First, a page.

Setting an agenda for the 2nd term
- By Brad Bass, John Monroe
- Nov 10, 1996
Despite the departure from Congress of several strong champions of procurement reform vendors and government managers believe that the new leaders of congressional oversight committees will continue on the path of the last several years and will push for agencies to adopt commercial business practices prescribed by the new laws.
It is not certain who will head the committees after the retirements of Rep. William Clinger (R-Pa.) and Sen. William Cohen (R-Maine) the leaders of the reform movement during the last session of Congress. But observers expect relative newcomers to the issue such as Rep. Tom Davis (R-Va.) Rep. Dan Burton (R-Ind.) Sen. Fred Thompson (R-Tenn.) and Sen. Susan Collins (R-Maine) to step into influential roles. "A lot of the patrons of procurement oversight and reform are gone " said Don Upson vice president of strategic programs at Litton/PRC Inc. "On the other hand I think the No. 1 priority of industry and government is the effective implementation of the new laws.
"I think our industry because we have a voice on Capitol Hill is more organized than it ever has been and appreciates the importance of this " he said. "There is an opportunity to have an impact with some of the new leadership that has emerged."
A spokesman for Burton the most likely candidate to succeed Clinger as chairman of the Government Reform and Oversight Committee said the congressman is interested in taking over as chairman of the committee and has "made himself familiar with the [procurement] issues" that the committee has focused on under Clinger.
The spokesman also said Burton planned to make staff changes on the committee if appointed chairman but he would not comment specifically.
Although Burton was not in the limelight during most of the committee's procurement actions in the last Congress his role will change dramatically as committee chairman. Ken Salaets director of government affairs at the Information Technology Industries Council said Burton's strong conservatism "bodes well for procurement."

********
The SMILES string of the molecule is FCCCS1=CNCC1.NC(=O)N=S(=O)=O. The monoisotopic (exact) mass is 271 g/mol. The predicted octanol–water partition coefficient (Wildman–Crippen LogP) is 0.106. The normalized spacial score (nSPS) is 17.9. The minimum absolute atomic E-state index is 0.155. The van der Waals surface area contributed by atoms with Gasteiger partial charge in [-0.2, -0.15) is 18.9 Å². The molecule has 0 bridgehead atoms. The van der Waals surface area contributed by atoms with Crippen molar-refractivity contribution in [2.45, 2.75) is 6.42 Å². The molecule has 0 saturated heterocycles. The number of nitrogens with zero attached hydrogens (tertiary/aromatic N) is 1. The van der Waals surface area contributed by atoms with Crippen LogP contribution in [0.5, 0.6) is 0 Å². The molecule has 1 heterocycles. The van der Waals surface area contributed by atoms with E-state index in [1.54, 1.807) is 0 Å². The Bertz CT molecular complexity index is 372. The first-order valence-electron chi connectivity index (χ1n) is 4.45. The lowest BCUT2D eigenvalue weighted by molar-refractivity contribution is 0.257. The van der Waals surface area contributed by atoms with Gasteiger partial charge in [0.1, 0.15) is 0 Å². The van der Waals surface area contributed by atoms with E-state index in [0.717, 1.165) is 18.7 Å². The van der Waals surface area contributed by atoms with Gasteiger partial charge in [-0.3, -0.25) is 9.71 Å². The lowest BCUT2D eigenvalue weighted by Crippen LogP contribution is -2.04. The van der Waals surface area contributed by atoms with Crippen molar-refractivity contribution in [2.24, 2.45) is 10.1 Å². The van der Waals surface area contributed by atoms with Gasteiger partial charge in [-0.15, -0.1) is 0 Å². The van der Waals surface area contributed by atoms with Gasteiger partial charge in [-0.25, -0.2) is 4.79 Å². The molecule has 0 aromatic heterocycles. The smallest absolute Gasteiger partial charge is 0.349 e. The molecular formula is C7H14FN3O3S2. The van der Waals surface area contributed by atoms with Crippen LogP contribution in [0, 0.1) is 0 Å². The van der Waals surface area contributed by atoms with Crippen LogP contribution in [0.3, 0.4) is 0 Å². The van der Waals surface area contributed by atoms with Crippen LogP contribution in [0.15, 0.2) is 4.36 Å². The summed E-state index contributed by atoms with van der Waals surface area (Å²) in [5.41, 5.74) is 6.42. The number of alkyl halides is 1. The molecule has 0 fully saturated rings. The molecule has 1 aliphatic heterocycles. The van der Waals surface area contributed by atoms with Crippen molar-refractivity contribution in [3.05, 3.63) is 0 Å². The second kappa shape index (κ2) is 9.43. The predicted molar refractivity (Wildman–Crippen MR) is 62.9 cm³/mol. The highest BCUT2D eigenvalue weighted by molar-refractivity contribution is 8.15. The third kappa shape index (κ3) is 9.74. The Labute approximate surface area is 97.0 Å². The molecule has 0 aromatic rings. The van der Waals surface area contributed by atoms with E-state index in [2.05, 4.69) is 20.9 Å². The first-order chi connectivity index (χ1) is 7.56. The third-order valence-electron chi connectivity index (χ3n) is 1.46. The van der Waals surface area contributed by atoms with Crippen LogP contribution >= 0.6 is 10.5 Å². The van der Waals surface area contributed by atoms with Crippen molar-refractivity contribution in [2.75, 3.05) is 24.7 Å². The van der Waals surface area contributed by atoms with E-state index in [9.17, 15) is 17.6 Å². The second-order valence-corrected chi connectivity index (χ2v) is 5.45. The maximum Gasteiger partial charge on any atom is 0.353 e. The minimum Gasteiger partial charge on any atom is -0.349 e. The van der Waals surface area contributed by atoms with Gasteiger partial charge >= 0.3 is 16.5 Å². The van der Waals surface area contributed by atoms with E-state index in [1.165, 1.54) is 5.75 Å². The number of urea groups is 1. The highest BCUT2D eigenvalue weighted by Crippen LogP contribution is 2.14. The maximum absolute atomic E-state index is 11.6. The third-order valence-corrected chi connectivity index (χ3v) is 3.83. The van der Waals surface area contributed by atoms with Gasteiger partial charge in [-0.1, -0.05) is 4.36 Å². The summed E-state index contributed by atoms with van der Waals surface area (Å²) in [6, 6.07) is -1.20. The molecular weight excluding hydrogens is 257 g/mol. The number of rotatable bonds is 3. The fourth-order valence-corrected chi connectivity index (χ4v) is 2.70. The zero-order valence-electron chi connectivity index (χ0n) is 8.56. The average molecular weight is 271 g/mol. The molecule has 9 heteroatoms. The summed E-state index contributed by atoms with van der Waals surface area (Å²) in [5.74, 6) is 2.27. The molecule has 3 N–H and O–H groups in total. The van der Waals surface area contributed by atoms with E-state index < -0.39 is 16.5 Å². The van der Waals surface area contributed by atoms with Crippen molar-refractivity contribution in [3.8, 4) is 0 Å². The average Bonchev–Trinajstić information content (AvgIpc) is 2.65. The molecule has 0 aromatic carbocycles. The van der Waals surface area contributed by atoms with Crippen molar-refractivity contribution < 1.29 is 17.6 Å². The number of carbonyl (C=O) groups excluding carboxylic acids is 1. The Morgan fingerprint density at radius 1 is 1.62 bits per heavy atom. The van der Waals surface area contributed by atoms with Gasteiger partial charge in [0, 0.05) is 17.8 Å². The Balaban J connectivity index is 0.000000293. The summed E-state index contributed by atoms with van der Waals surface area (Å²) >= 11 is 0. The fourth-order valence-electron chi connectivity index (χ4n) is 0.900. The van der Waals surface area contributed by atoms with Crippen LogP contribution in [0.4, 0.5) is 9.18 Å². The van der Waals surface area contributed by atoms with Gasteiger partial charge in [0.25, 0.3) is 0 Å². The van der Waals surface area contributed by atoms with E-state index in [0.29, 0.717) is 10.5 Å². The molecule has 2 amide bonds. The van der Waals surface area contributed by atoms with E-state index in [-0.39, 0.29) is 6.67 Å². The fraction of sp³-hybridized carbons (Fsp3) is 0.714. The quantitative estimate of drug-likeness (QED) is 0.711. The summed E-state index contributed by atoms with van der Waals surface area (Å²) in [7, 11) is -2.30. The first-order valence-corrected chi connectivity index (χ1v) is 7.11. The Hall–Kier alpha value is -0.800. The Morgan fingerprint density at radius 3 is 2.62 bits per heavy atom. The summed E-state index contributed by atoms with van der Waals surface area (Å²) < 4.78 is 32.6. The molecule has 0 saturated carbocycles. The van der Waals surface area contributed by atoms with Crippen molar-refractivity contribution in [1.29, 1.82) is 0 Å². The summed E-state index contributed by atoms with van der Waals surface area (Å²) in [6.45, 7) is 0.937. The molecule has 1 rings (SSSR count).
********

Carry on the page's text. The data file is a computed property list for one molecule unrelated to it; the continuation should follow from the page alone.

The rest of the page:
Al Burman former administrator of the Office of Federal Procurement Policy and now vice president of Jefferson Strategic Marketing said Burton is interested in outsourcing and may focus on that issue particularly as it pertains to NASA and the Defense Department. Industry sources said they expect Davis also a member of the House committee to be the House's real leader on IT procurement issues.
Upson said he expects Davis to serve as the House's "linchpin" on IT procurement acting as a leader to bring other members into the act.
On the Senate side there is strong speculation that Thompson will take over leadership of the Governmental Affairs Committee. Thompson who came to office in the 1992 elections also has little experience in procurement and IT issues though he did sponsor an amendment to this year's appropriations bill later withdrawn that would have made the General Services Administration's FTS 2000 telecom services available to state and local governments.
A Thompson staff member said the senator would take up that issue again in the next session.
Other key players likely to keep the reform ball rolling include Sen. Ted Stevens (R- Alaska) the former Governmental Affairs chairman who will most likely take over as chairman of Senate Appropriations. In the past year Stevens has been critical of the Internal Revenue Service's Tax Systems Modernization effort and GSA's Post-FTS 2000 program and is likely to take those concerns with him to the Appropriations Committee. Observers also suspect freshman Collins an aide to Cohen from 1975 to 1987 shares many of the interests of her former boss.
Despite their high hopes for the incoming leadership most vendors agree there will be little in the way of new legislation in the next Congress.
"With the unprecedented amount of procurement legislation in the last two Congresses we will not see more legislation " said Olga Grkavac vice president of systems integration at the Information Technology Association of America. "We will see Congress playing an oversight role."
- Allan Holmes contributed to this article.